The Mind

A violin

You know the old cliché is you express with music what you can’t express with just words. But yet, if we had to use words, what words would we use to describe what music actually does?
—Rich, The Philadelphia Orchestra

The benefits of music on the mind and body have been recognized since the days of the great Greek philosophers. According to Plato, music “gives soul to the universe, wings to the mind, flight to the imagination, a charm to sadness, gaiety and life to everything.”

Today, researchers and scientists continue to explore how music affects emotions, intelligence and physical well-being. Read about some of the ways music is being used to improve and enrich the way we think, feel and relate to the world.

Two bongo drums, side by side

Music and Healing

I came from a family that wasn’t that comfortable expressing different emotions, and here was a different language that was acceptable… I could really pour my feeling into that.
—Betsy, The Philadelphia Orchestra

What is music therapy? From listening to and playing music to creating and talking about it, music therapy is used to boost individuals’ physical and mental well-being. Different styles of music may be used to elevate patients’ moods, offset depression, promote movement for physical rehabilitation, counteract fear and apprehension and relax muscle tension.

The discipline of music therapy began after World War II, when amateur and professional community musicians played for recovering soldiers in veterans’ hospitals around the U.S. The patients' notable physical and emotional responses to music led the doctors and nurses to request the hiring of musicians by the hospitals.

The first music therapy degree program in the world was founded at Michigan State University in 1944. The American Music Therapy Association was founded in 1998 as a union of the National Association for Music Therapy and the American Association for Music Therapy.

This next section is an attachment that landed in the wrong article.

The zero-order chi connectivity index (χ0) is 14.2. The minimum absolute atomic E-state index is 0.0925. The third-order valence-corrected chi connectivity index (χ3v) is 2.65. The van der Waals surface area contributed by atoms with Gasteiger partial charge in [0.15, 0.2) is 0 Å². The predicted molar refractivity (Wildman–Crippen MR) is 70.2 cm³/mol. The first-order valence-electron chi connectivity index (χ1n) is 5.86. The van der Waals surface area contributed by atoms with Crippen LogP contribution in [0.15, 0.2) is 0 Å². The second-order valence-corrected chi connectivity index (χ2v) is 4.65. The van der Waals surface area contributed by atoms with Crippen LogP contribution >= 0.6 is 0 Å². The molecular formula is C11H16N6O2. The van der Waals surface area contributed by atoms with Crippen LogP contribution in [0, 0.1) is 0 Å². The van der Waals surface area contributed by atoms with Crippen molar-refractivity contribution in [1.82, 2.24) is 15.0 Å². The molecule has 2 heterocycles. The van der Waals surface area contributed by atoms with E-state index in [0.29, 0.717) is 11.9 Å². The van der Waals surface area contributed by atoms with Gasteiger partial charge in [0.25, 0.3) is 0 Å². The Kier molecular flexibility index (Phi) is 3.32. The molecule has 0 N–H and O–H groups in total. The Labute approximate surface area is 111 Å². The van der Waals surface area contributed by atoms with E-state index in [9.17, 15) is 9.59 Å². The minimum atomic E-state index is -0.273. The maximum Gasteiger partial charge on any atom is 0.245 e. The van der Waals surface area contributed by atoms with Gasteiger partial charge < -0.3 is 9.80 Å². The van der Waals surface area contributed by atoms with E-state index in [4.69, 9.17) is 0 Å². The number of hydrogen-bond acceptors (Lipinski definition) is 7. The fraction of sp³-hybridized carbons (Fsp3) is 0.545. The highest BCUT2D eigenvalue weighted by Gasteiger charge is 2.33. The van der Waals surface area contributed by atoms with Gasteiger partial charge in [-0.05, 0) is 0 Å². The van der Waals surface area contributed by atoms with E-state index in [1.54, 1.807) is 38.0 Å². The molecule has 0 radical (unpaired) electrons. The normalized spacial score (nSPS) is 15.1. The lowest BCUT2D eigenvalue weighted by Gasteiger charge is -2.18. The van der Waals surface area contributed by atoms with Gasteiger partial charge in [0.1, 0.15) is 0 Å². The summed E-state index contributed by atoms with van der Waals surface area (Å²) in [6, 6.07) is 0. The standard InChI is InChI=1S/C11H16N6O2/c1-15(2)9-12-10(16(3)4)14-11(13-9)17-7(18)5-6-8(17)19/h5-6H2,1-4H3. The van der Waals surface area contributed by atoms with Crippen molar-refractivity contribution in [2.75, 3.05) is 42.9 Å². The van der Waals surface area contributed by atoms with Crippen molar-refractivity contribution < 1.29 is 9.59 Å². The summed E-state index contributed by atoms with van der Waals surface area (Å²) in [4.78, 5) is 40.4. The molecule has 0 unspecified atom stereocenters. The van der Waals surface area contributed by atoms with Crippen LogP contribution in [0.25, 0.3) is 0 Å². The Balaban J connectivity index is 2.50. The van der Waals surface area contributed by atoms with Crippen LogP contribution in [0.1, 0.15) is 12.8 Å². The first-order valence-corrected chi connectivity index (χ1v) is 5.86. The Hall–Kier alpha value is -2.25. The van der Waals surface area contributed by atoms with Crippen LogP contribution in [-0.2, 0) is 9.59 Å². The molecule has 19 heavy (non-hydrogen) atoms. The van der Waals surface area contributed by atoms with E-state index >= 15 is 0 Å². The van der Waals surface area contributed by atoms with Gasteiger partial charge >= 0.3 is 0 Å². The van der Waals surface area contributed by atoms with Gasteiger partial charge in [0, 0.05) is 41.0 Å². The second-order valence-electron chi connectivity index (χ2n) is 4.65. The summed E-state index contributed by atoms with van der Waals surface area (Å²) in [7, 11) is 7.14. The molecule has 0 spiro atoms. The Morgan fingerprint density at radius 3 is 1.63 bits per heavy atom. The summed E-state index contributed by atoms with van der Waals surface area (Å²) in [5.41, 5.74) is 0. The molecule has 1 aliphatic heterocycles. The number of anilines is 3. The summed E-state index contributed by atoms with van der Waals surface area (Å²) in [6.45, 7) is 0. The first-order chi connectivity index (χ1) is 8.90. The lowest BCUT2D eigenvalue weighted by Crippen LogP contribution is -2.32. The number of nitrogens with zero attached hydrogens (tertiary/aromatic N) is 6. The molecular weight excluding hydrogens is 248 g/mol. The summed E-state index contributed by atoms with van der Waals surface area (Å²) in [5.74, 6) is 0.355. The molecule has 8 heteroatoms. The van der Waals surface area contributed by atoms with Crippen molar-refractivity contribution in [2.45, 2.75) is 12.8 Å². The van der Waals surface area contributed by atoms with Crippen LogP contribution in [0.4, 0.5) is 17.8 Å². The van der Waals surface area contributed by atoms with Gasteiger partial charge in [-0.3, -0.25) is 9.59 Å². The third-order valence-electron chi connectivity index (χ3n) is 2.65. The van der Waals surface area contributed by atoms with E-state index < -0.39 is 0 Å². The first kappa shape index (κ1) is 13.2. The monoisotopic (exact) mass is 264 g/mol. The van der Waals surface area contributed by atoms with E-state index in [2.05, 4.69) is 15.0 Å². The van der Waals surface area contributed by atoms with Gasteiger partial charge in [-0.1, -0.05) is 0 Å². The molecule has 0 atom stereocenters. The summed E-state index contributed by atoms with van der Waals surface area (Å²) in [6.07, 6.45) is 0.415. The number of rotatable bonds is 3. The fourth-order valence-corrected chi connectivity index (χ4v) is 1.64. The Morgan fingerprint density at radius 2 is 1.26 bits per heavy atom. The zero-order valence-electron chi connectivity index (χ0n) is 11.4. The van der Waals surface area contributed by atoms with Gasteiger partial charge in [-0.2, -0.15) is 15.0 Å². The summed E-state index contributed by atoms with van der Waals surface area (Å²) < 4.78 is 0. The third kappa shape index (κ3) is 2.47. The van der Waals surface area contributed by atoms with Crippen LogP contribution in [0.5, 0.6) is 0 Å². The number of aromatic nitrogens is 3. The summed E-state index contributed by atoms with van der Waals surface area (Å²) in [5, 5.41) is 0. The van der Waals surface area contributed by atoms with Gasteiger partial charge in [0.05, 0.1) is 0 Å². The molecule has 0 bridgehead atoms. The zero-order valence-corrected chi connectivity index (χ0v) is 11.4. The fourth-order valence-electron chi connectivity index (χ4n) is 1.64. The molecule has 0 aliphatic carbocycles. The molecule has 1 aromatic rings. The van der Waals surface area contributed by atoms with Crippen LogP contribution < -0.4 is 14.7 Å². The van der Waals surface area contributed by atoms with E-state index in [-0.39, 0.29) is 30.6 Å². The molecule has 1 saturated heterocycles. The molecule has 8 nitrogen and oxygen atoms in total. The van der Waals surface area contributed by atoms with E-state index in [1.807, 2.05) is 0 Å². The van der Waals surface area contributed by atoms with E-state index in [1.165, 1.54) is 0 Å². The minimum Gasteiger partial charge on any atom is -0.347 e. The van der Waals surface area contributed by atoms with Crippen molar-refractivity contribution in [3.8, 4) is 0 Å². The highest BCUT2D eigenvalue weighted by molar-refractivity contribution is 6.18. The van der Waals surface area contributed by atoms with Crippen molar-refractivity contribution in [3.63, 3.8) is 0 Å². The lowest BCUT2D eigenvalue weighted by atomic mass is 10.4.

Practitioners may use music therapy to address mental health issues such as depression; improve developmental and learning disabilities; counteract the effects of Alzheimer’s and other age-related conditions; treat substance abuse problems; and rehabilitate those who suffer from brain injuries, physical disabilities and acute and chronic pain.

Understanding how the brain processes music has given researchers significant insight into the processing of other complex auditory stimuli, like language. This knowledge has the potential to help children with language disorders and patients who have lost their use of language as a result of stroke or head trauma.

According to the New York-based Institute for Music and Neurologic Function, music also appears to animate and organize brain activity and can help caregivers and doctors communicate with patients, including those suffering from amnesia and various memory problems who may be unresponsive to speech.

Side view of Albert Einstein standing while playing the violin looking at sheet music, his hair partially grey, his moustache dark.
Albert Einstein played the violin and took a life-long interest in the arts and music